Expansion Of Innovative School District Moving Forward In House
Legislation to expand the reach of the Innovative School District (ISD) gained approval in the House Education K-12 Committee and will face a House floor vote soon, possibly Monday night.
The ISD revisions were rolled into Senate Bill 15, along with a provision allowing smaller LEAs to employ the superintendent’s spouse without violating other state laws. The latter provision would apply only to LEAs in counties with fewer than 65,000 residents or cities with fewer than 15,000 residents.
The ISD changes in the bill were requested by the State Board of Education and the ISD Superintendent, Dr. Eric Hall, according to Committee Co-Chairman Rep. Jeffrey Elmore (R-Wilkes), who presented the bill in the Education Committee. Those changes would include:
- Allow schools that have adopted a reform model to be considered qualifying schools for the Innovation School District (ISD).
- Allow the ISD Superintendent to select up to two additional qualifying schools per year beginning with the 2021-2022 school year.
- Require the State Board of Education to select prospective innovative schools by November 15.
- Require local boards of education to submit a closure plan to the State Board of Education and adopt a resolution to transfer or close the school by December 15.
- Grant the innovative school operator (IS operator) first priority in the use of capital expenditures at the school.
- Change the timeline for memoranda of understanding between the IS operator and the local board to 45 days.
- Require the ISD Superintendent's approval of the innovative school principal.
- Allow teachers to retain career status if the school at which they teach becomes an innovative school.
- Allow, rather than require, low-performing schools in an innovation zone to become an innovative school.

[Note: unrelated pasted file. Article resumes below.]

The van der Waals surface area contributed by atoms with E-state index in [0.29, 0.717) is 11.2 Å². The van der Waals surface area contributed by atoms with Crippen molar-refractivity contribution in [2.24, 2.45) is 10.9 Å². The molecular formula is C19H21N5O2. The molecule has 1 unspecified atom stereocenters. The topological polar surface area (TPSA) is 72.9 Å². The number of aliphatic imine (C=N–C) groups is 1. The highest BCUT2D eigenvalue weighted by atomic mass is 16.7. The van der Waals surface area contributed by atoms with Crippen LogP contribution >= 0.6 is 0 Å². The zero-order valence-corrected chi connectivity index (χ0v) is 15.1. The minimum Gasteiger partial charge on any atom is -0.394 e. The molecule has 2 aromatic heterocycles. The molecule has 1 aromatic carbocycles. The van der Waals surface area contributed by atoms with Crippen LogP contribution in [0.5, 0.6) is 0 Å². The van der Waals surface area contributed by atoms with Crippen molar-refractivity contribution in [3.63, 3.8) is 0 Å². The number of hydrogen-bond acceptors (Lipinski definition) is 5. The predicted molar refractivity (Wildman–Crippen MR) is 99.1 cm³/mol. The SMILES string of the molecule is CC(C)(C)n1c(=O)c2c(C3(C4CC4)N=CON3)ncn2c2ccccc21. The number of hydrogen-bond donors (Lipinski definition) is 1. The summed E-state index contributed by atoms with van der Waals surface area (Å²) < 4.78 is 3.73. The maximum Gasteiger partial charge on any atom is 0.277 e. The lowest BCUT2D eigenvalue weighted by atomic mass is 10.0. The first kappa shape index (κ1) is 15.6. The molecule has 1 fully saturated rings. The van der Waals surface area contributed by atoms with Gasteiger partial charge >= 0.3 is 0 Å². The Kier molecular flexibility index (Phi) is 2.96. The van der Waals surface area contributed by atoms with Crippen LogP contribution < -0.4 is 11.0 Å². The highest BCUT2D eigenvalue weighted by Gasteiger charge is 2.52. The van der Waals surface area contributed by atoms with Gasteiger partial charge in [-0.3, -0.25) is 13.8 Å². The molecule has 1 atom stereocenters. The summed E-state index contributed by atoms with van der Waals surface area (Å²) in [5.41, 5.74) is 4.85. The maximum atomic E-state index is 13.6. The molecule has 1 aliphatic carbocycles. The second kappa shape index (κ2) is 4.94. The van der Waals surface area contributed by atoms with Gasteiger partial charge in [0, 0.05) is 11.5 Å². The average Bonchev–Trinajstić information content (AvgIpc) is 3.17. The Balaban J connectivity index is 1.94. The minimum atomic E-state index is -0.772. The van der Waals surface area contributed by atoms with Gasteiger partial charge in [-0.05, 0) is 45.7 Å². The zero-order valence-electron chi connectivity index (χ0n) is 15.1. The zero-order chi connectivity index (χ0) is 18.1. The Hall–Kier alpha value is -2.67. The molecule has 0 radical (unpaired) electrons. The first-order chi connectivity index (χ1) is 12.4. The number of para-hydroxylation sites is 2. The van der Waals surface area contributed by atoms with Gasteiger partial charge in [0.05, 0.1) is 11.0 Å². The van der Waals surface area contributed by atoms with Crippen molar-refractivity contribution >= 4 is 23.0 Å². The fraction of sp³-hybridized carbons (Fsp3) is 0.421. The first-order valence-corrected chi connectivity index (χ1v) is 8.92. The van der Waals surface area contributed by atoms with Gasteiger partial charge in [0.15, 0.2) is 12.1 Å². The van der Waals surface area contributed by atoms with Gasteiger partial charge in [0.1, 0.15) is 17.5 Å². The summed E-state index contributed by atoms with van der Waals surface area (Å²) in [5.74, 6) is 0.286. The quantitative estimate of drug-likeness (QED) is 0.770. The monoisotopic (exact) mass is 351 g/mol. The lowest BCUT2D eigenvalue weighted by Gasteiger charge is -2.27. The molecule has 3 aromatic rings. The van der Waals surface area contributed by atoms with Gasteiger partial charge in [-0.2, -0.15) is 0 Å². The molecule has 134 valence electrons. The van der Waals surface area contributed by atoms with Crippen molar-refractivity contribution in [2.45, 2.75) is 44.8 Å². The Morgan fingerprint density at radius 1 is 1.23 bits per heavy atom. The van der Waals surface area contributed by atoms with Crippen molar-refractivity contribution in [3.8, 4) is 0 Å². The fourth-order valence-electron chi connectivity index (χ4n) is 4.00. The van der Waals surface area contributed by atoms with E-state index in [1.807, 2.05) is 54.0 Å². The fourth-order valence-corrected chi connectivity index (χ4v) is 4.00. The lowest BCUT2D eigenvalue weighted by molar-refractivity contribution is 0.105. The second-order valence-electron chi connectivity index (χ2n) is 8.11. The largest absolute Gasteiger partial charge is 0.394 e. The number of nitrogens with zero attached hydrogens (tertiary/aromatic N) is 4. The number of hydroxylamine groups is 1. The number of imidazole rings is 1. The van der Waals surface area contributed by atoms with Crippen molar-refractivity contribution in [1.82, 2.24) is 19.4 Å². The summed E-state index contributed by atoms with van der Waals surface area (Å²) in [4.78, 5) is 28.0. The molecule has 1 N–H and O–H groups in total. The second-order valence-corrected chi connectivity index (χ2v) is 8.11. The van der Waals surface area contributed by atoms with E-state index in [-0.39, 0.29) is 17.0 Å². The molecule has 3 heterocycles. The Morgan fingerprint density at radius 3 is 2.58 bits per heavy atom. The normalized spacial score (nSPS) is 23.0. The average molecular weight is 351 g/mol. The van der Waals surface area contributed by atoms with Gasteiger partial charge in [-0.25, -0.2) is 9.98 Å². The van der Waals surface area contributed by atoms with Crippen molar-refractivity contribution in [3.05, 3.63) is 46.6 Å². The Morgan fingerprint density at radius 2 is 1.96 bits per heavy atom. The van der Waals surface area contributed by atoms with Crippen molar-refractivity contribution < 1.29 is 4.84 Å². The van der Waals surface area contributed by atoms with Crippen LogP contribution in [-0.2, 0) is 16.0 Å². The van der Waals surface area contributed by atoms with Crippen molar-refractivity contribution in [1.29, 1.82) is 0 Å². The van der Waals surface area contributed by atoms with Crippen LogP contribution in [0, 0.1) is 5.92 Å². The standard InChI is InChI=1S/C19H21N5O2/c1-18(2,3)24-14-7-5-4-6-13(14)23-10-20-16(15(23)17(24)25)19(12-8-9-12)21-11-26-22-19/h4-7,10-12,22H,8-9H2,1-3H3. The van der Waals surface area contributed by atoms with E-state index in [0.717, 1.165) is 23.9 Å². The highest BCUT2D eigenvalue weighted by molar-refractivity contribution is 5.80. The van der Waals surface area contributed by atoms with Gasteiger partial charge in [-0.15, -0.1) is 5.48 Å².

The proposed expansion of the ISD by two schools annually as well as the change to make restart schools subject to takeover by the ISD is drawing concerns from local superintendents across the state. NCASA has reached out to the State Board of Education’s legislative liaison to share feedback from superintendents, who feel their own internal reform efforts to turn around a low-performing school under additional flexibilities provided under restart status should be given ample time to work prior to becoming subject to ISD takeover. NCASA is working with several other groups to seek amendments to this bill as it moves forward.
NCASA members should contact House members this weekend to share feedback and concerns prior to the bill’s debate on the chamber floor either on Monday night or shortly thereafter.
The Innovative School District program, originally called the Achievement School District, is based on a Tennessee program of the same name, but legislators here changed the name last year after Tennessee officials announced they were scaling down the program in the face of underwhelming results.
The NC program, which is currently capped at 5 schools, allows charter school companies to take over traditional public schools that are low-performing. Last year just one school was chosen in Robeson County. Its control went to a company that's closely tied to a national charter school network.